Ontological Terror thinks with and against Heidegger, since I believe Heidegger’s destruction of metaphysics can assist black studies in the tremendous task of thinking Being and blackness, as Grant Farred has suggested. Heidegger’s Destruktion covers a wide range of philosophical issues, and it is not my objective to address all of these complexities; my interest is the relation between Heidegger’s critique of metaphysical violence, available equipment, and the task of remembering as it concerns blackness. What I hope to broach in this book, with all the aporias such as broaching encounters, is that the Negro is the missing element in Heidegger’s thinking (as well as in that of those postmetaphysicians indebted to Heidegger, such as Jean- Luc Nancy, Giorgio Agamben, Alain Badiou, and Gianni Vattimo). If, as we learn in Being and Time, Dasein uses tools to experience its thrown- ness in the world (establishing its facticity) and to develop its unique project oriented toward the future (projectionality), the Negro — as commodity, object, slave, putative backdrop, prisoner, refugee, and corpse — is the quintessential tool Dasein uses. The use of the Negro metaphysically and ontologically, as a tool, is what black thinking is tasked with pursuing. Thus, black thinking (and postmetaphysics) must ask the unasked question “How is it going with black being?” Without broaching this question, all forms of destruction are just reconstitutions, since the world continues to use the Negro (as black and nothing) to forget Being and the sadistic pleasure of this forgetfulness.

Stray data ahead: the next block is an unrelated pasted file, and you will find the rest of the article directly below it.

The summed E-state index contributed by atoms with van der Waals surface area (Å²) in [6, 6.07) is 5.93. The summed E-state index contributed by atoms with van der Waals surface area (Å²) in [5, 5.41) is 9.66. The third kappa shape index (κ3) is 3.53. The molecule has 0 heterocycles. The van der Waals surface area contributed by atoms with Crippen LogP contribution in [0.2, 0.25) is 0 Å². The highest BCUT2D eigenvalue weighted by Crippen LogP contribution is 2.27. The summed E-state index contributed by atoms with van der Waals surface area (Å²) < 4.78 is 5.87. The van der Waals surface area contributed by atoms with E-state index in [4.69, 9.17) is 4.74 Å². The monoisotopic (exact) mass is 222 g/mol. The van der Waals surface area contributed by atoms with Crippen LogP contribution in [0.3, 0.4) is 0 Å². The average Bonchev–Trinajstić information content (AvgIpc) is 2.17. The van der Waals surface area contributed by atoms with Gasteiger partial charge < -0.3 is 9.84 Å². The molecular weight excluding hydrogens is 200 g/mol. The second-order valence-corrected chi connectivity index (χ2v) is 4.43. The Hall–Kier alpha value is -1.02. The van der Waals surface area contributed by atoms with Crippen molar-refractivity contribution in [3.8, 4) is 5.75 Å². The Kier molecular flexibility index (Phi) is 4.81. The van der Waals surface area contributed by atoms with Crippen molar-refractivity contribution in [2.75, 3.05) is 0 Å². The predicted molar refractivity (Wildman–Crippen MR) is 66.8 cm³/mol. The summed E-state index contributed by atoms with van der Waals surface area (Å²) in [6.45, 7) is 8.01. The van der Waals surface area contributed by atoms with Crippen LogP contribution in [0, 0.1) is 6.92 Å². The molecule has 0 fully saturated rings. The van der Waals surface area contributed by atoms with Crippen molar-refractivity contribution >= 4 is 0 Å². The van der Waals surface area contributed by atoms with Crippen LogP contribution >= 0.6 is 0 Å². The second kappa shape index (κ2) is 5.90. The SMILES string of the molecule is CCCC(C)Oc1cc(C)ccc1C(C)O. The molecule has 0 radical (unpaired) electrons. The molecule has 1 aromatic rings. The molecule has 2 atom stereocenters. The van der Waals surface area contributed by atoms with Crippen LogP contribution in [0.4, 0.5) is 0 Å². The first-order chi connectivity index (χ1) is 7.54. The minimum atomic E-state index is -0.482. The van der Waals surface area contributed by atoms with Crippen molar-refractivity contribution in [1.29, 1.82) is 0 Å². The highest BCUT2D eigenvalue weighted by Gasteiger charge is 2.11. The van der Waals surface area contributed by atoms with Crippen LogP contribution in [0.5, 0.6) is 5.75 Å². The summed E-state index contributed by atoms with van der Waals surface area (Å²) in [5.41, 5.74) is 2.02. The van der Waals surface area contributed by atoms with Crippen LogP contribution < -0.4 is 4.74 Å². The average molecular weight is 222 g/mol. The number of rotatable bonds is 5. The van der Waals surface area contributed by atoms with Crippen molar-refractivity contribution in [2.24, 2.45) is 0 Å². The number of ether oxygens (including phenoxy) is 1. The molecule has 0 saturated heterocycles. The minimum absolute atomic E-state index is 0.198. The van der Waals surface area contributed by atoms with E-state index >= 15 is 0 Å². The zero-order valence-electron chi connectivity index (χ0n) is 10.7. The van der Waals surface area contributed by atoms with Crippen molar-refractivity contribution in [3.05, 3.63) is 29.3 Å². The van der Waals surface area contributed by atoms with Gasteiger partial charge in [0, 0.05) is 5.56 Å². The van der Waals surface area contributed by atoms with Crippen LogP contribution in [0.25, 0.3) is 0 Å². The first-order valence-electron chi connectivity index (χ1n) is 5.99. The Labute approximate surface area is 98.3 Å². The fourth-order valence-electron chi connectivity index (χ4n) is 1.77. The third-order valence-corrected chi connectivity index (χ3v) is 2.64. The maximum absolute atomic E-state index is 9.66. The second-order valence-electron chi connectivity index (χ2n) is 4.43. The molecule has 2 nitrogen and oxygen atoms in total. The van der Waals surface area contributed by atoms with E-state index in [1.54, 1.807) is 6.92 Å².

Jason W. Alvis on Heidegger's phenomenology of the inapparent.
In a particular, yet limited sense, phenomenology under
Heidegger's watch becomes also an approach to uniquely look-past-things in their
ontic presence by way of one's becoming or being Dasein, which is accomplished by
being the open-being that fashions creatively a space (Raumlichkeit) of play for these
appearances. The sense data or hyle (ὕλη) are paradoxically the most immantently
present, yet they become inconspicuous in one's preference for what is putatively not
given in any ontic way, those categorial intuitions. One effectively can be situated,
however, (or bring one's thinking to this place) in a way that allows a variation of
access to the seemingly invisible movement from sensual to categorial intuitions.
This is called the "domain" or "the clearing of the appearing of the unapparent"
in which one performs "an exercise in a phenomenology of the inapparent." ...
[I]t is in the Zähringen seminar that
Heidegger sums up this aspect of his career that demonstrated how the nonappearing
and nonmanifesting of phenomena make it possible for one to be tuned-in to
the fundamental concealments of things as they appear. He indeed showed that the
thing itself does not appear on the grounds of the objectivity of consciousness but
rather according to the disclosedness and hiddenness of things.
The philosopher Martin Heidegger devoted much of his mental power to an analysis of how we exist in the world surrounded by things that we only fully encounter when we take them in hand and start using them. Unique among philosophers, he understood that things don’t just sit still and submit to our detached, unbiased analysis. On the contrary, we can only fully account for our experience if we also consider things as they exist while in use as equipment. This led him to theorize two “modes of encounter” with things.
First, there is “readiness-to-hand.” Something exists as ready-to-hand when our attention is directed not at it, but rather upon some job we are doing. The equipment doesn’t occur as an object in our minds at all, but rather joins up with our body to get a job done. This is a mode of being in which the equipment quietly recedes into the background of our experience — we can almost forget that it is there — and exists alongside us as something actively in use.